Overall, the researchers found more than 18 percent of COVID patients developed one or more mental health problems in the year after recovering from an acute infection. This compared to around 12 percent of people developing similar problems in the control groups. This means those with COVID are over 50 percent more likely to experience mental health problems compared to those without COVID.

“To put this in perspective, COVID-19 infections likely have contributed to more than 14.8 million new cases of mental health disorders worldwide and 2.8 million in the U.S.,” said Al-Aly. “Our calculations do not account for the untold number of people, likely in the millions, who suffer in silence due to mental health stigma or a lack of resources or support.”

More specifically, the study found, compared to those without a history of COVID, recovered patients were 40 percent more likely to develop depression, 35 percent more likely to develop anxiety, and 41 percent more likely to experience sleep disorders. Opioid use disorders were 34 percent more likely in COVID patients and they were 55 percent more likely to be prescribed antidepressants at some point in the year following infection.

Additionally, COVID patients were 80 percent more likely to experience some kind of neurocognitive problem in the year following their acute infection. This includes more serious cases of dementia progression and more milder instances of things like fatigue, confusion and brain fog.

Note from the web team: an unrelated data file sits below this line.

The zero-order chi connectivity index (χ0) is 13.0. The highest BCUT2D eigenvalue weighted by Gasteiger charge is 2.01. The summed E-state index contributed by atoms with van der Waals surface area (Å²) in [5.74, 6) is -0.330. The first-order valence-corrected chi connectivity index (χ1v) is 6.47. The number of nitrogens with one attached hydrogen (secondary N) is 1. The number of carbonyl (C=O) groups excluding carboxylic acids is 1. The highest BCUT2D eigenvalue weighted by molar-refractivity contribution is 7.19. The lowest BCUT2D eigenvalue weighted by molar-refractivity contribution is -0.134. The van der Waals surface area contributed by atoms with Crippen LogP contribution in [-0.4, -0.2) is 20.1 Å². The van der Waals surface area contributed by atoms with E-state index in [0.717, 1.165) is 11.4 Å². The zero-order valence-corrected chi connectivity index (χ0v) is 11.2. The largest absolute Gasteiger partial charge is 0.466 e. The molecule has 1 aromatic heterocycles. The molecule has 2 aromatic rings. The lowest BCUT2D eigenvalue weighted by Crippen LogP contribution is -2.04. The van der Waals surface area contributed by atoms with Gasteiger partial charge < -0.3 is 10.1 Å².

The more severe the initial case, the higher the likelihood of subsequent mental health problems. However, Al-Aly stressed the association was still consistently detected in mild and even asymptomatic cases.

“People who were hospitalized had it worse, but the risk in non-hospitalized [patients] is significant and absolutely not trivial – and that represents the majority of people in the US and the world,” Al-Aly said recently to The Guardian.

Julia Faulconbridge, from the British Psychological Society, says the new findings are certainly interesting but unpacking exactly what could be causing this uptick in mental health problems will be challenging. Al-Aly and his team hypothesize a number of viral-induced physiological mechanisms that plausibly could be playing a role, “including peripheral T cell infiltration of brain parenchyma, dysregulated microglia and astrocytes, and disturbances in synaptic signaling of upper layer excitatory neurons.”

But Al-Aly and colleagues do recognize a number of non-physiological mechanisms could also be influencing the development of mental health problems, from social stresses to changes in diet or physical activity. Faulconbridge also noted that those living in poverty or with insecure work are more predisposed to mental health problems and known to be at higher risk of catching COVID, so it will take a lot more work to better understand exactly what is contributing to these problems arising.